Hats off to the MUHC Nursing Resource Centres!

Hats off to the MUHC Nursing Resource Centres!

When the COVID-19 pandemic broke in March, the MUHC’s Nursing Resource Centres (NRC) were urgently called upon to reassign staff to areas that were most in need of support: triage stations, COVID-19 units, the Emergency Department and Intensive Care Unit. The demand for nursing expertise was high and internal movement of resources was a priority.

Gianna Lepiane, manager of the Nursing Resource Centre at the Montreal General Hospital and the Royal Victoria Hospital says the biggest challenges were the constant changes and evolving needs. “The situation was developing daily, sometimes even hourly, as new units were opening and others were being transformed into COVID-19 floors. We were transferring staff from their regular units to a new working environment and a different patient clientele. These were big changes for everyone and the positive response received from the nurses, PABs and unit coordinators was astounding,” says Gianna.

Another element of complexity was clearly designating who would work in a hot or cold zone. “From the get-go, we knew how contagious the virus was and we needed to identify who would work in a COVID or non-COVID zone. It was critical to identify these zones to our staff so we could send resources to the proper units,” explains Gianna.

At the Montreal Children’s Hospital, Cindy McCartney manages the NRC. She says the solidarity between professionals was truly remarkable. “Throughout the pandemic, whenever we sent out a call for help to clerks, nurses, licensed practical nurse (LPN), orderlies, respiratory therapists and allied health professionals, many volunteered to be displaced because they knew how urgently they were needed on the adult sites and in the CHSLDs. Despite the amount of movement at the MCH, at no time was pediatric care ever interrupted. Through excellent collaboration, we were able to maintain all urgent and semi-urgent services which was imperative for us.”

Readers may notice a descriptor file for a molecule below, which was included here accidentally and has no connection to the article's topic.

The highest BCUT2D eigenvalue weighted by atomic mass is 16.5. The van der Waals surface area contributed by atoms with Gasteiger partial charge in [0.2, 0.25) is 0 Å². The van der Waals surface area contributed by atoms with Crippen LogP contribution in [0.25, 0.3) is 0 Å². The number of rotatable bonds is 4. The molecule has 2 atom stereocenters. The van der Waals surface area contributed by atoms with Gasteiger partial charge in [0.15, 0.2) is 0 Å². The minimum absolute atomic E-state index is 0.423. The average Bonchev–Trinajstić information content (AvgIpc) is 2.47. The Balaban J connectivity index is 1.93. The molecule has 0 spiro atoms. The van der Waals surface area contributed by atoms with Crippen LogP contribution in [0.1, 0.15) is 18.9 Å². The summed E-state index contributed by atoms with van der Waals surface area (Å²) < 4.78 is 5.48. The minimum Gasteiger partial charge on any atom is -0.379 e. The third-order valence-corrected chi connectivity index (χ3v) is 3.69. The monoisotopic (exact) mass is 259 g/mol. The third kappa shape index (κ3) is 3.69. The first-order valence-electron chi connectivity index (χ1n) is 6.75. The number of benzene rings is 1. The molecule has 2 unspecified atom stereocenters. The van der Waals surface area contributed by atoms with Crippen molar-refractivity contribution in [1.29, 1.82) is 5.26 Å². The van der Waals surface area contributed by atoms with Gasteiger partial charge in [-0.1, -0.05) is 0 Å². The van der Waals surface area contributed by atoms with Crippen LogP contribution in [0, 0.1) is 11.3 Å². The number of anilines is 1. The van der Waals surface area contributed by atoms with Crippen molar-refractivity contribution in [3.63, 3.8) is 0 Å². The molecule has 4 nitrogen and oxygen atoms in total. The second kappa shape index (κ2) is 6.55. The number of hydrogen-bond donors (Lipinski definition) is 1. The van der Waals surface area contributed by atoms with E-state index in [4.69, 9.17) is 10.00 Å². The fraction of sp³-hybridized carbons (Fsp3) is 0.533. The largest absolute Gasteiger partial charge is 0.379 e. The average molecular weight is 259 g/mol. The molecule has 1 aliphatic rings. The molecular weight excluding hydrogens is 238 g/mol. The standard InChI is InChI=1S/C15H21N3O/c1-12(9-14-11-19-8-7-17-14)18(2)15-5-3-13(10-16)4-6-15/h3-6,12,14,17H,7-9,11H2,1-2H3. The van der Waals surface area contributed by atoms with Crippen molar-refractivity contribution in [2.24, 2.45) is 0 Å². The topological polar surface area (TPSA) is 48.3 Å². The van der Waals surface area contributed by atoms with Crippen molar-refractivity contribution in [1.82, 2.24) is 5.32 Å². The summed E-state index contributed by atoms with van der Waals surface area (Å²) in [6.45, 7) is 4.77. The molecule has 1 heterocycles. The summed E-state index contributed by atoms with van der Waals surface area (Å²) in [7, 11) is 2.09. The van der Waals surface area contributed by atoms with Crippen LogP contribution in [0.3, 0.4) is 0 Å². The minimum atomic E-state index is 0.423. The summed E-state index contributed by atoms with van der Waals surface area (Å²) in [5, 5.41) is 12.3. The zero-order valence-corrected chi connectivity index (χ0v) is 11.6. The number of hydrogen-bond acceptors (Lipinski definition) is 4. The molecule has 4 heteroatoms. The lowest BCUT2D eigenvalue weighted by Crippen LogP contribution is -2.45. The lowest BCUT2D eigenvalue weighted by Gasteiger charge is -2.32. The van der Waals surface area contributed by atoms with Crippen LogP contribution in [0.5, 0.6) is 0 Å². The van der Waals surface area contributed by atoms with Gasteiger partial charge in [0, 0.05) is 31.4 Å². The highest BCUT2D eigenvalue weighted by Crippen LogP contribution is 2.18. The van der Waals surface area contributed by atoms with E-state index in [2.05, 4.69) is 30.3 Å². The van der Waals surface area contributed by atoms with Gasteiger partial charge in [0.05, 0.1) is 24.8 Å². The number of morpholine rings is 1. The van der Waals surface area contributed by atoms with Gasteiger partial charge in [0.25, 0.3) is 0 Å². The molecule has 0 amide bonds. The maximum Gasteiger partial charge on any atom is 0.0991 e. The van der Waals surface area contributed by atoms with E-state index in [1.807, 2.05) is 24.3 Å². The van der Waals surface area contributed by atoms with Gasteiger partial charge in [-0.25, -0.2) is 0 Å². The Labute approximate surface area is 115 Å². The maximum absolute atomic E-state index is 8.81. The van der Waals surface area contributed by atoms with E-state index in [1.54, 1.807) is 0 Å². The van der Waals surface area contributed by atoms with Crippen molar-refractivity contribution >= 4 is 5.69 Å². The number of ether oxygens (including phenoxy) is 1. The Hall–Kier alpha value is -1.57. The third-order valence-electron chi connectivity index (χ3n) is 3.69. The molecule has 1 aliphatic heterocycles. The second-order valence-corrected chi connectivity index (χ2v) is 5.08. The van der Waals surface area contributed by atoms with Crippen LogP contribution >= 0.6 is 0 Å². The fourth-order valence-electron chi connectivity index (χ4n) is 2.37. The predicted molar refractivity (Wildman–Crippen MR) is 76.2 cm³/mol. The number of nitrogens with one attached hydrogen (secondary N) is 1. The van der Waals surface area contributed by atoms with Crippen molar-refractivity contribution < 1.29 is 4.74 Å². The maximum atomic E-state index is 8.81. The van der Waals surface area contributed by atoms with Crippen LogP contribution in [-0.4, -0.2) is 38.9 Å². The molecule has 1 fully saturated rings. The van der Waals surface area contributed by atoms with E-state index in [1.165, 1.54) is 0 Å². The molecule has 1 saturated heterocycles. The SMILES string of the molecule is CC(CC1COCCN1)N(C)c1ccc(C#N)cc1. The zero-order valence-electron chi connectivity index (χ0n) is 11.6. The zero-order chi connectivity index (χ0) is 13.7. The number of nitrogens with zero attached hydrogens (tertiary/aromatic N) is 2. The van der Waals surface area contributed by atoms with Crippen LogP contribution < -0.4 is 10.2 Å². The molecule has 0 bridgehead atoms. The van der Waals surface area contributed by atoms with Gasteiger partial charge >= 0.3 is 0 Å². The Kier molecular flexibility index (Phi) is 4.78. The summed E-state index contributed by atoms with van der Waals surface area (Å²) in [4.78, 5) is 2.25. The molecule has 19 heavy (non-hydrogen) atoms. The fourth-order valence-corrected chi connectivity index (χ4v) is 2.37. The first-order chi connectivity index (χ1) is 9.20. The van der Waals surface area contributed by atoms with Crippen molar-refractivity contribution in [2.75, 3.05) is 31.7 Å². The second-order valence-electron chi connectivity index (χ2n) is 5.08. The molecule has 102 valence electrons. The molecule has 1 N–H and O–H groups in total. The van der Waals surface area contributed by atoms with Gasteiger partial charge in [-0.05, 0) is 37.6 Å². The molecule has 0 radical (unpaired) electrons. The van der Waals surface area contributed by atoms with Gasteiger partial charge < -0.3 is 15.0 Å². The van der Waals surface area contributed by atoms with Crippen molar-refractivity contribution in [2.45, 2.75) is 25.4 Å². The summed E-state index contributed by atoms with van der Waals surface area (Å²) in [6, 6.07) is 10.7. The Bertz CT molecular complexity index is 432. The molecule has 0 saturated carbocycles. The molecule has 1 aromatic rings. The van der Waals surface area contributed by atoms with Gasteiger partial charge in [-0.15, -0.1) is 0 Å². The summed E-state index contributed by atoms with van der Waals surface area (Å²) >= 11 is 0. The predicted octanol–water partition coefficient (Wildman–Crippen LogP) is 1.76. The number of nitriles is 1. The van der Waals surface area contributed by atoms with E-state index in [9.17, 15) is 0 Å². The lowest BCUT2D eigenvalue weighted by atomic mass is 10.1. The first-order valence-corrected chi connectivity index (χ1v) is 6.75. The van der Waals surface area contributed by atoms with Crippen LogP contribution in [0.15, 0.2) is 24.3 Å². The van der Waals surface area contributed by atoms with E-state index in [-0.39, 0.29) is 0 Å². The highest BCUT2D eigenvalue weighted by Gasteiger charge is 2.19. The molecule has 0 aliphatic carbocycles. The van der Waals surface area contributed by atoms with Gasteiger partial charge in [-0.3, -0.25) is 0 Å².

“I always tell people that the NRC is the heart of the hospital,” says Bruno Poudrier, NRC manager at the Lachine Hospital. “The work my team did to reassign resources to our resuscitation, emergency, and testing tents was absolutely colossal. As a cold site, we had to guarantee that there would be no exposures and back and forth between nurses who did shifts at the Camille Lefebvre Pavilion and the hospital itself. Our long-term care residents are extremely vulnerable and many are on respirators. To remain a cold site, there was absolutely no way we could send staff back and forth. I’m extremely proud about that we are one of 3 CHSLDs in Montreal with zero COVID cases, and that’s thanks to our measures,” says Bruno, who has been at Lachine Hospital for an incredible 33 years!

At the Neuro, the challenges were similar but collaboration, team work, and resilience made reassigning everyone much easier. “We worked on a volunteer basis and I’m thankful that so many nurses offered to help at the entrance exception table, on other units or sites. This really is an incredible testament to our team’s flexibility and versatility. I think the COVID-19 crisis made our team stronger because everyone rallied to help each other out. We continuously adjusted to the new changes that were coming our way, quickly juggling to find a balance between staffing the Neuro and sending any surplus staff to other sites or CHSLDs,” says Josée Lizotte, the NRC manager at the Neuro.

Asked how her team responded to the crisis, Gianna Lepiane beams with pride: “I have the best team! I’m so proud of how they handled the challenges and the fast pace of the pandemic. It’s thanks to them that we were able to be efficient in helping managers staff their units. Hats off to the entire team!”